“I can’t possibly go tell workers this is acceptable,” said Rosalinda Guillen, executive director of the advocacy group Community to Community. She and Phillips were speaking at a teleconference of a state committee on agricultural work, subsumed with discussing the COVID-19 crisis.
Farmers agree separate housing is needed for the sick, and the state is coordinating with counties to set up isolation quarters. WAFLA has turned over a housing camp in Okanogan County for this purpose.
Proposed new rules, shared in early April with the committee, come from L&I. Members on all sides criticized it as a confusing mix of mandates and suggestions. For instance, the document says employers “must” keep workers 6 feet apart, but then gives “ideas” of spacing people out and holding smaller meetings.
“At best, the guidance mandates general end goals without requiring specific actions; at worst, it is merely aspirational,” says a letter from worker advocates.
They also question whether the rules will be enforced. It’s a complaint-driven process, and L&I concedes it has limited staff to investigate.
Grower groups say if some of the items in the document are truly mandates, they may not be practical.
Hot water for hand washing at all work sites would be “impossible to achieve in field locations,” reads their letter. It suggests, instead of a 6-feet rule on buses, passengers sitting in every other seat, and continuing to use bunk beds by creating barriers around the sides.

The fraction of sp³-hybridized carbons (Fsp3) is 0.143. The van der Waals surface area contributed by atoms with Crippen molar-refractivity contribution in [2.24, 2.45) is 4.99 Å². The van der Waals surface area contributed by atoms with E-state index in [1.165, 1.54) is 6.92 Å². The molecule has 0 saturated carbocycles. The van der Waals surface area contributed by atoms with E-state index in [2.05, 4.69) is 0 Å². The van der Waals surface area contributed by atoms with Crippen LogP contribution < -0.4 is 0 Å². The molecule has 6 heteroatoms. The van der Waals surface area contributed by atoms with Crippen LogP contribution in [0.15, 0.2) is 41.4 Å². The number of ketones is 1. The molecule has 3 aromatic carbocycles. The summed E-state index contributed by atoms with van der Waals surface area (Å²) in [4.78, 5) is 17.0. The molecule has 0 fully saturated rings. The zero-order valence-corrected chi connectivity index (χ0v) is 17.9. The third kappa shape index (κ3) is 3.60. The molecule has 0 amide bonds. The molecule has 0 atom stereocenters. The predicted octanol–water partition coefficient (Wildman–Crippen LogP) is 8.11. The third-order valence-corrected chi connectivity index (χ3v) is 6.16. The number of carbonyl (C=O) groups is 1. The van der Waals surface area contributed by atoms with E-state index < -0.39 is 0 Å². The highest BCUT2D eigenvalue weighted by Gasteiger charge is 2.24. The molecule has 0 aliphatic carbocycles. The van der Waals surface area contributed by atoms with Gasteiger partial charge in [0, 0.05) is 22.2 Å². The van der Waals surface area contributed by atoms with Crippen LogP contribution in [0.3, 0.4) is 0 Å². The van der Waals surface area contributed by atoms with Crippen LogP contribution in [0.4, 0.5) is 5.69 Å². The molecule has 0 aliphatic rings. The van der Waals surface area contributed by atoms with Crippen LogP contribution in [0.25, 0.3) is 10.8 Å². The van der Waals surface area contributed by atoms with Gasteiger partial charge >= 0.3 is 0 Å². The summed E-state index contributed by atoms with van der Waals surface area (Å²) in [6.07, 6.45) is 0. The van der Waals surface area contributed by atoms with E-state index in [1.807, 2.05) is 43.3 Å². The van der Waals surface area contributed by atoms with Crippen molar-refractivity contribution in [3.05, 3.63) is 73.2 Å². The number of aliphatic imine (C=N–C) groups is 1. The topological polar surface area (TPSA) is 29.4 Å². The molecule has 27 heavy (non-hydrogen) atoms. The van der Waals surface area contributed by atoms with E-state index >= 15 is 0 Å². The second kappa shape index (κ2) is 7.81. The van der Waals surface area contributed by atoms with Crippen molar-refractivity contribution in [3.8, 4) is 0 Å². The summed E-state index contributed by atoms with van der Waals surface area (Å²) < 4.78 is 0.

Rosella Mosby, co-owner of Mosby Farms in Auburn, and a committee member, said all this was happening on top of preexisting economic forces hurting growers. Labor and other costs have gone up. Prices for goods haven’t. “We’re already going into this on the edge,” she said, and now the coronavirus is shrinking markets.
“We want everyone to stay healthy,” she stressed. The family farm, which grows vegetables and employs 20 people year-round and more during harvest time, has locked the warehouse to keep out visitors, put hand sanitizer by all the doors and kept a distance among workers as much as possible, she said.
She’s counting on workers to take precautions on their own time as well. A diabetic, she and her family are at risk, too. “At the end of the day, we all need each other.”
Still, she worries some proposed mandates, such as major changes to housing or packing lines, could bring business-ending costs. What about using personal protective equipment instead to mitigate risk, she asked. It’s good enough for health care workers, so why not agricultural?
Alejandro Sanchez, a special assistant to Gov. Jay Inslee, said the state is trying “to get to a place where advocates are satisfied on both sides.” But urgency limits time for debate. “It’s all happening extremely quickly,” he said.